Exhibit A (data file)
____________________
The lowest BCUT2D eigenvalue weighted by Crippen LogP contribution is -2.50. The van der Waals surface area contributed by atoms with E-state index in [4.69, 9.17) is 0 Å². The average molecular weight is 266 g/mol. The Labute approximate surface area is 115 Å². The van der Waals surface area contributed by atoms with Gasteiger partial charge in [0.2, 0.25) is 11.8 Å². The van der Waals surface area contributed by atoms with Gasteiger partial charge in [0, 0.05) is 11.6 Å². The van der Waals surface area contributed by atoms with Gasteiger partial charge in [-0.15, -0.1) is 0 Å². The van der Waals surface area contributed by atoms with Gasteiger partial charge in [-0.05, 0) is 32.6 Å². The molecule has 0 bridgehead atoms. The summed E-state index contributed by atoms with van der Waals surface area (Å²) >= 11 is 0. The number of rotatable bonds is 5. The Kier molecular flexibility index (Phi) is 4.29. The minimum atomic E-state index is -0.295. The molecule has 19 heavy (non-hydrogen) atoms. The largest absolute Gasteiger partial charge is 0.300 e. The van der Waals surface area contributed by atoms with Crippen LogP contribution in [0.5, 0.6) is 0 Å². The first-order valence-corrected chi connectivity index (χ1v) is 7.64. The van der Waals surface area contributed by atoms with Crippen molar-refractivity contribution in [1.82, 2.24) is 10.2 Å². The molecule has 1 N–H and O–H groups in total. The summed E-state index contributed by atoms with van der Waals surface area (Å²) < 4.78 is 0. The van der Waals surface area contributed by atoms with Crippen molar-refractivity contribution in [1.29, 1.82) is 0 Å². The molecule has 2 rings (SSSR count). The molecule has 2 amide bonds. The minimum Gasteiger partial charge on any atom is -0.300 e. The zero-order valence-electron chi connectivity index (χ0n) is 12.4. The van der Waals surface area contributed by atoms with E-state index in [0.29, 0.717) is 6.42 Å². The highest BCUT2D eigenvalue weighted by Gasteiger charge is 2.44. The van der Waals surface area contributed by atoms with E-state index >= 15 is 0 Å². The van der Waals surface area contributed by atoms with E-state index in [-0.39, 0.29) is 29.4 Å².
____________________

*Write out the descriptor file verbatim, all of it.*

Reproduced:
The lowest BCUT2D eigenvalue weighted by Crippen LogP contribution is -2.50. The van der Waals surface area contributed by atoms with E-state index in [4.69, 9.17) is 0 Å². The average molecular weight is 266 g/mol. The Labute approximate surface area is 115 Å². The van der Waals surface area contributed by atoms with Gasteiger partial charge in [0.2, 0.25) is 11.8 Å². The van der Waals surface area contributed by atoms with Gasteiger partial charge in [0, 0.05) is 11.6 Å². The van der Waals surface area contributed by atoms with Gasteiger partial charge in [-0.15, -0.1) is 0 Å². The van der Waals surface area contributed by atoms with Gasteiger partial charge in [-0.05, 0) is 32.6 Å². The molecule has 0 bridgehead atoms. The summed E-state index contributed by atoms with van der Waals surface area (Å²) >= 11 is 0. The number of rotatable bonds is 5. The Kier molecular flexibility index (Phi) is 4.29. The minimum atomic E-state index is -0.295. The molecule has 19 heavy (non-hydrogen) atoms. The largest absolute Gasteiger partial charge is 0.300 e. The van der Waals surface area contributed by atoms with Crippen LogP contribution in [0.5, 0.6) is 0 Å². The first-order valence-corrected chi connectivity index (χ1v) is 7.64. The van der Waals surface area contributed by atoms with Crippen molar-refractivity contribution in [1.82, 2.24) is 10.2 Å². The molecule has 1 N–H and O–H groups in total. The summed E-state index contributed by atoms with van der Waals surface area (Å²) < 4.78 is 0. The van der Waals surface area contributed by atoms with Crippen molar-refractivity contribution in [1.29, 1.82) is 0 Å². The molecule has 2 rings (SSSR count). The molecule has 2 amide bonds. The minimum Gasteiger partial charge on any atom is -0.300 e. The zero-order valence-electron chi connectivity index (χ0n) is 12.4. The van der Waals surface area contributed by atoms with E-state index in [0.29, 0.717) is 6.42 Å². The highest BCUT2D eigenvalue weighted by Gasteiger charge is 2.44. The van der Waals surface area contributed by atoms with E-state index >= 15 is 0 Å². The van der Waals surface area contributed by atoms with E-state index in [-0.39, 0.29) is 29.4 Å².